Information Security Advisory: Attack through Google Docs Request (Now Mitigated)

Attack through Google Docs (Now Mitigated)

Early today, RIT users were targeted in a phishing attack that masquerades as a document request on Google Docs. The link provided in the email messages are to the legitimate Google login system. Google has now blocked this particular attack from occurring.

Here's one of the variants below. You'll note that it very closely resembles the read Google docs notification email.

How do I know this is a phishing attempt?

  • The days of looking at an email and knowing immediately that it's a phishing attempt are over. The sender address and the logo may have look authentic. Pay attention to what the email is asking you to do, or if it has an unexpected attachment.
  • Be wary of unsolicited attachments and documents. If you are not expecting an attachment or document, confirm with the sender prior to opening. 
  • Phish use a common technique of trying to impart a sense of urgency and trying ti get you to supply the requested information quickly.

What is RIT doing to protect me?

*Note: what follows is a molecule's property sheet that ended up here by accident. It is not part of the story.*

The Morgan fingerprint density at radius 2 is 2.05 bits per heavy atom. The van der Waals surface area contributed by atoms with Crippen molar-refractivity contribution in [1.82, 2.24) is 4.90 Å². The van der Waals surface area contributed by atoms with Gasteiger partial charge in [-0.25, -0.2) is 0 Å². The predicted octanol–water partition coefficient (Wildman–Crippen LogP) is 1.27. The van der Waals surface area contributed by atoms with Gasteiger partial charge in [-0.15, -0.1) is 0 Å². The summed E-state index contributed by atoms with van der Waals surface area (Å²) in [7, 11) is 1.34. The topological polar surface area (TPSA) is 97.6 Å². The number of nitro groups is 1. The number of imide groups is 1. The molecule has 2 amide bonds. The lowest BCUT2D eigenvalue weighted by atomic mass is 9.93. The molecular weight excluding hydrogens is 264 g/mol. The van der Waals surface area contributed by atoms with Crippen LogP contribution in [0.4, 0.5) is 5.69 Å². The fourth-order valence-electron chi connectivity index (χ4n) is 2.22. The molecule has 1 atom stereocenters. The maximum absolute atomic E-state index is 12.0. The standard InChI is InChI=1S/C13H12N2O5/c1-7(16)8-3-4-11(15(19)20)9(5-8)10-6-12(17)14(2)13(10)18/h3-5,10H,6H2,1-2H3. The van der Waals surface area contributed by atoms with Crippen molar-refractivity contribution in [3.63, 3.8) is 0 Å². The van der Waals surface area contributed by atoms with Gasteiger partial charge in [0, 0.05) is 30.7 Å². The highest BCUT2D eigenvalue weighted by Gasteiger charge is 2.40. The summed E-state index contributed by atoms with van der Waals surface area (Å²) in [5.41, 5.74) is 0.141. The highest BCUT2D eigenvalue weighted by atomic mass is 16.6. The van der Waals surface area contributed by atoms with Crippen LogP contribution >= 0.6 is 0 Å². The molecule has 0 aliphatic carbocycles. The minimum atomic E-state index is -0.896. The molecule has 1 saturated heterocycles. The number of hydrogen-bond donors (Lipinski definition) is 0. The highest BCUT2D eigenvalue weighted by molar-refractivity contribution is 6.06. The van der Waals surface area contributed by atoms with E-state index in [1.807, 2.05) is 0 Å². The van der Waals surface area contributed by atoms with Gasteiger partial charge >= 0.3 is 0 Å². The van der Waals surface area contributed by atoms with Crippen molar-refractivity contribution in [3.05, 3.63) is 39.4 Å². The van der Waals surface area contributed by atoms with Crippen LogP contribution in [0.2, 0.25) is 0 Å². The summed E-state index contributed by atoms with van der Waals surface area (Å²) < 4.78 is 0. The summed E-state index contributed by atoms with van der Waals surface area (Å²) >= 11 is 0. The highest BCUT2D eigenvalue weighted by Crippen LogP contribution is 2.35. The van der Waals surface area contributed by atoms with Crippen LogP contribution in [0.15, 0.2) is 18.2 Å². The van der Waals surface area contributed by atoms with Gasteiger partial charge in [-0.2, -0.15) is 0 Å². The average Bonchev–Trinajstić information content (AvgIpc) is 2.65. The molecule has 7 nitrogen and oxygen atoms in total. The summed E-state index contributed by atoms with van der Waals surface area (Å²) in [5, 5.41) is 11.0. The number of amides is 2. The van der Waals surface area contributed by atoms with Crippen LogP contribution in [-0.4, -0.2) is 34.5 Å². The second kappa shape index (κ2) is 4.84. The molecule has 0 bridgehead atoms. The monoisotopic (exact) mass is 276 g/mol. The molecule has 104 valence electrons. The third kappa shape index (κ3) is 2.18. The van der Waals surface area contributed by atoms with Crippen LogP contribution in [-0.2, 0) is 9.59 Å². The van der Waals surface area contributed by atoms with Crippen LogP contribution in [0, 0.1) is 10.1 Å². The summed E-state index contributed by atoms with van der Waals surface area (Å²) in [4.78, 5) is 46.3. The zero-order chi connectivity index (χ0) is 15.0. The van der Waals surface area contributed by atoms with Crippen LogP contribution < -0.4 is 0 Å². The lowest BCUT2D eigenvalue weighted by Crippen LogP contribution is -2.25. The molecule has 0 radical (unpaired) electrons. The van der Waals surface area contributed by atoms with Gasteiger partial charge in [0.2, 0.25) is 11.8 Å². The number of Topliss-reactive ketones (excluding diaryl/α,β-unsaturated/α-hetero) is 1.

• RIT blocks most phishing/malware attacks from reaching RIT e-mail accounts
  • has not been compromised
  • McAfee VirusScan (McAfee HIPS) with up-to-date virus definitions will protect against viruses and many other threats that may be associated with phishing emails. (Antivirus software is available free to RIT students, faculty, and staff for home use from
  • MySpam ill block many of these phishing emails. However, senders actively modify messages to avoid spam traps like Ironport, and that allows a few to slip through.

What can I do to protect myself?

  • Revoke access to Google Docs immediately. The real Google Docs doesn't need access. (
  • View your sent email and check for any spam emails
  • Inform whoever sent you the phishing email about this advisory, and let them know their account may have been compromised.

RID RIT of the phishing attempt

  • Report the phishing attempt to and
  • Inspect your computer if you clicked on the link by running a virus scan. (Change your password if you provided it.)
  • Delete the phishing attempt

For more Information

  • For more information about detecting Phishing, please visit the RIT Information Security Phishing Page.


Remember: RIT will NEVER ask for your password through e-mail.

Quick InfoSec Tip: Many of us use smartphones or tablets to check our RIT email. Although we can't hover our cursor over a link to see where the link goes, we can press on the link until we see the pop-up providing that information. We must be extremely cautious in clicking on links from our mobile devices.